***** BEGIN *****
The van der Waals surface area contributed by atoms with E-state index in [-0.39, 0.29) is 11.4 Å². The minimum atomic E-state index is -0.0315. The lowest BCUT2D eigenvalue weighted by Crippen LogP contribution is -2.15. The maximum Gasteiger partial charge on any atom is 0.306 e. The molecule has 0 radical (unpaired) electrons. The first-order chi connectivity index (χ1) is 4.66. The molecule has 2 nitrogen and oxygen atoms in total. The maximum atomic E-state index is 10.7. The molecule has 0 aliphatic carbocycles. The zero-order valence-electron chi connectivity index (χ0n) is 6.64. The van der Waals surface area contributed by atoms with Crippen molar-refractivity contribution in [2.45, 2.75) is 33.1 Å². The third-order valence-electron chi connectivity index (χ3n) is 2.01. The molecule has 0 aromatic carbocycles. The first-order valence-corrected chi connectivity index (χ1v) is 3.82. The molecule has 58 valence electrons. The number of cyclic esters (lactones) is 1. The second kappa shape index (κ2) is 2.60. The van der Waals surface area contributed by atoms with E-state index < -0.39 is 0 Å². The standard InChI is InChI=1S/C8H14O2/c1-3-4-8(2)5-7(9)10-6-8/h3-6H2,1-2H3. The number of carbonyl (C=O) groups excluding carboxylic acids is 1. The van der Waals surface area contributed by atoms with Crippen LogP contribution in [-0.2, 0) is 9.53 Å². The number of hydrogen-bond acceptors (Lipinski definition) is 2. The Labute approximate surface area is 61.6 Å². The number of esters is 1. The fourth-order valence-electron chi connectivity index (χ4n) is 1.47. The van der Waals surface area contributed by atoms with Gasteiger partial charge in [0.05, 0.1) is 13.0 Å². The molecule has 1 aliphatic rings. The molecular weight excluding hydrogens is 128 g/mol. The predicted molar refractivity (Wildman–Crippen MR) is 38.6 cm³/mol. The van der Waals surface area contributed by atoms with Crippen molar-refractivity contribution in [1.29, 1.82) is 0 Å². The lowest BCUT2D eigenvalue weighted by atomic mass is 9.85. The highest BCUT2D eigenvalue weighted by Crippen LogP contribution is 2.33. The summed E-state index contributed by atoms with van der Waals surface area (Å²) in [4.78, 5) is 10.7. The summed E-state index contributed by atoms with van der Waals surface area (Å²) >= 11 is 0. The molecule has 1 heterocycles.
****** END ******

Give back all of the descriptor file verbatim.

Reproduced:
The van der Waals surface area contributed by atoms with E-state index in [-0.39, 0.29) is 11.4 Å². The minimum atomic E-state index is -0.0315. The lowest BCUT2D eigenvalue weighted by Crippen LogP contribution is -2.15. The maximum Gasteiger partial charge on any atom is 0.306 e. The molecule has 0 radical (unpaired) electrons. The first-order chi connectivity index (χ1) is 4.66. The molecule has 2 nitrogen and oxygen atoms in total. The maximum atomic E-state index is 10.7. The molecule has 0 aliphatic carbocycles. The zero-order valence-electron chi connectivity index (χ0n) is 6.64. The van der Waals surface area contributed by atoms with Crippen molar-refractivity contribution in [2.45, 2.75) is 33.1 Å². The third-order valence-electron chi connectivity index (χ3n) is 2.01. The molecule has 0 aromatic carbocycles. The first-order valence-corrected chi connectivity index (χ1v) is 3.82. The molecule has 58 valence electrons. The number of cyclic esters (lactones) is 1. The second kappa shape index (κ2) is 2.60. The van der Waals surface area contributed by atoms with E-state index < -0.39 is 0 Å². The standard InChI is InChI=1S/C8H14O2/c1-3-4-8(2)5-7(9)10-6-8/h3-6H2,1-2H3. The number of carbonyl (C=O) groups excluding carboxylic acids is 1. The van der Waals surface area contributed by atoms with Crippen LogP contribution in [-0.2, 0) is 9.53 Å². The number of hydrogen-bond acceptors (Lipinski definition) is 2. The Labute approximate surface area is 61.6 Å². The number of esters is 1. The fourth-order valence-electron chi connectivity index (χ4n) is 1.47. The van der Waals surface area contributed by atoms with Gasteiger partial charge in [0.05, 0.1) is 13.0 Å². The molecule has 1 aliphatic rings. The molecular weight excluding hydrogens is 128 g/mol. The predicted molar refractivity (Wildman–Crippen MR) is 38.6 cm³/mol. The van der Waals surface area contributed by atoms with Crippen molar-refractivity contribution in [1.29, 1.82) is 0 Å². The lowest BCUT2D eigenvalue weighted by atomic mass is 9.85. The highest BCUT2D eigenvalue weighted by Crippen LogP contribution is 2.33. The summed E-state index contributed by atoms with van der Waals surface area (Å²) in [4.78, 5) is 10.7. The summed E-state index contributed by atoms with van der Waals surface area (Å²) >= 11 is 0. The molecule has 1 heterocycles.